UPDATED 02:52 EST / JANUARY 22 2016


Google pitches Cloud Dataflow to the Apache Software Foundation

Google is making its first major open-source move of the year by offering up its Dataflow technology to the Apache Software Foundation (ASF) as an incubator project.

Google is hoping to spur more collaborative efforts and governance around its technology, which is used for writing processing for large-scale data processing jobs. The end goal is to enable the development of data pipelines which can be ported across multiple execution engines, both in the cloud and on-premises. As such, Google is hoping that its Dataflow programming model and its Dataflow Software Development Kit (SDK) will be bundled together as a single Apache Incubator project.

The search giant has gathered the support of several big name name companies behind its bid, including Cloudera Inc., Data Artisans GmbH, PayPayl Holdings Inc. and Talend.

Ultimately Google is hoping that Dataflow will be accepted as a Top Level project under the ASF, but in order to get there it must first go through the mandatory incubation stage, during which issues related to its future direction and licensing will be tackled.

“We believe this proposal is a step towards the ability to define one data pipeline for multiple processing needs, without tradeoffs, which can be run in a number of runtimes, on-premise, in the cloud, or locally,” wrote Google Software Engineer Frances Perry and Product Manager James Malone in a January 20 blog post.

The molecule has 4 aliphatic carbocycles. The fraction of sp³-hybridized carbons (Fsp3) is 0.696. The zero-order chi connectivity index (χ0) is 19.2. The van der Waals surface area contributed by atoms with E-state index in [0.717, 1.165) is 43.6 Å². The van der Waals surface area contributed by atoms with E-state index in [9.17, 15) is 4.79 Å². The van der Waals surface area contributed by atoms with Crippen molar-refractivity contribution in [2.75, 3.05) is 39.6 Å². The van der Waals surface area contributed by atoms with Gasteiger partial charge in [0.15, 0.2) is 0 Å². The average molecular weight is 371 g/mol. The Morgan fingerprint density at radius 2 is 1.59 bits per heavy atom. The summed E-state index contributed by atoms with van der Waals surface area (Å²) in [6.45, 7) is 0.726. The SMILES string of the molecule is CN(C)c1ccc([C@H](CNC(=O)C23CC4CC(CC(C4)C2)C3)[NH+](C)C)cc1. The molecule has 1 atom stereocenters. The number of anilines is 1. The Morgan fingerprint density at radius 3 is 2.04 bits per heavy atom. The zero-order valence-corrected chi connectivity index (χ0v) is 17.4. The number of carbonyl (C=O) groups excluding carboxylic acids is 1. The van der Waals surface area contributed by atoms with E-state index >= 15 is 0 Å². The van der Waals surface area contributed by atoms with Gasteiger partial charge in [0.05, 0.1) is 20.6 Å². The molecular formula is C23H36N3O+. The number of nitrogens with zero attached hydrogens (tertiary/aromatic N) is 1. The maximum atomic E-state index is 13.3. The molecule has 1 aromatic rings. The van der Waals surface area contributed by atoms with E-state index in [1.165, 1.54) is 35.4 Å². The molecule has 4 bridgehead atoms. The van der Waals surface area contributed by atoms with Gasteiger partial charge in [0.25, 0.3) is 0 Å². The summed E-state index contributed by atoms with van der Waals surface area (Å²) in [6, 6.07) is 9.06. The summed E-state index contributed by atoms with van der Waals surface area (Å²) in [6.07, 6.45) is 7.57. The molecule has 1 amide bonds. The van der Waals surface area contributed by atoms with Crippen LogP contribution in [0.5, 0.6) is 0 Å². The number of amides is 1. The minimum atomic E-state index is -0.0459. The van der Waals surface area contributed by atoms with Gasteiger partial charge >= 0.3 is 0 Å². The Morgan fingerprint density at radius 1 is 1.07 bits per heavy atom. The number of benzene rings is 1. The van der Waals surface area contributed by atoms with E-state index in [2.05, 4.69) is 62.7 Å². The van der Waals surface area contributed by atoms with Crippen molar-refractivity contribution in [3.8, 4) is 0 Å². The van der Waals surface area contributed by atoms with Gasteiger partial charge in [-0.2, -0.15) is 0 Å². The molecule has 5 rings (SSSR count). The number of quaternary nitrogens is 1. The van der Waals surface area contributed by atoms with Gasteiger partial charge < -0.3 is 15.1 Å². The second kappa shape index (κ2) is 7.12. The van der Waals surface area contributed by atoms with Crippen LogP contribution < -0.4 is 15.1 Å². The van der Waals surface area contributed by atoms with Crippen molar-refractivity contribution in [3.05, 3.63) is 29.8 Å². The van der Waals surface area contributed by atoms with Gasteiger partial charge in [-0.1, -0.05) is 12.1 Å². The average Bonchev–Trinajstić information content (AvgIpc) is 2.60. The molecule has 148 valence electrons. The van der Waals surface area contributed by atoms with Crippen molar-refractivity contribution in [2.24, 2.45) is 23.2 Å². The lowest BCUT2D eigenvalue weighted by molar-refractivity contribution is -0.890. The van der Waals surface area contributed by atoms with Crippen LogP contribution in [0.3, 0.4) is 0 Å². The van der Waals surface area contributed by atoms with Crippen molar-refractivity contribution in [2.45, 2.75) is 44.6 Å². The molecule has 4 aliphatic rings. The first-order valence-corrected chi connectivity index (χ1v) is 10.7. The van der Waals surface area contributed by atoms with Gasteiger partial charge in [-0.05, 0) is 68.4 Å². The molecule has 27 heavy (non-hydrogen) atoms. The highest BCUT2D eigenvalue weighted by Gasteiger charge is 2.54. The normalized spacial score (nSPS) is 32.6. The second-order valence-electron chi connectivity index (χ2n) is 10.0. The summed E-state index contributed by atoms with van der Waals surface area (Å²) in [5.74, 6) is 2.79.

Google’s Cloud Dataflow service, which is based on the technology, will not be affected by the proposal to open-source the programming model, SDK and other components, they added.

Google built Dataflow as a means of helping developers write applications and data pipelines that can run on multiple Big Data engines, including Apache Spark and Apache Flink, as well as its own Cloud Dataflow. The technology consists of a number of SDKs that are used to define data processing jobs in batch mode and in streaming for large data sets.

The company open-sourced the Dataflow SDK back in December 2014, in order to boost development activity around the technology and quell fears that it might help to lock users into Google’s infrastructure. Since that time, Google says the Dataflow SDK has been used to create a variety of “pluggable runners” that connect data pipelines to Spark, Flink and others.

Perry and Malone pointed to a number of benefits if the ASF accepts Dataflow as an incubator project. The main one, they said, is that developers would be able to focus on their applications and data pipelines instead of worrying too much about which Big Data engine it’s compatible with.

Google previously said Dataflow was a combination of several technologies it’s been using internally for years, including FlumeJava, a batch processing engine, MillWheel, a stream processing engine, and MapReduce.

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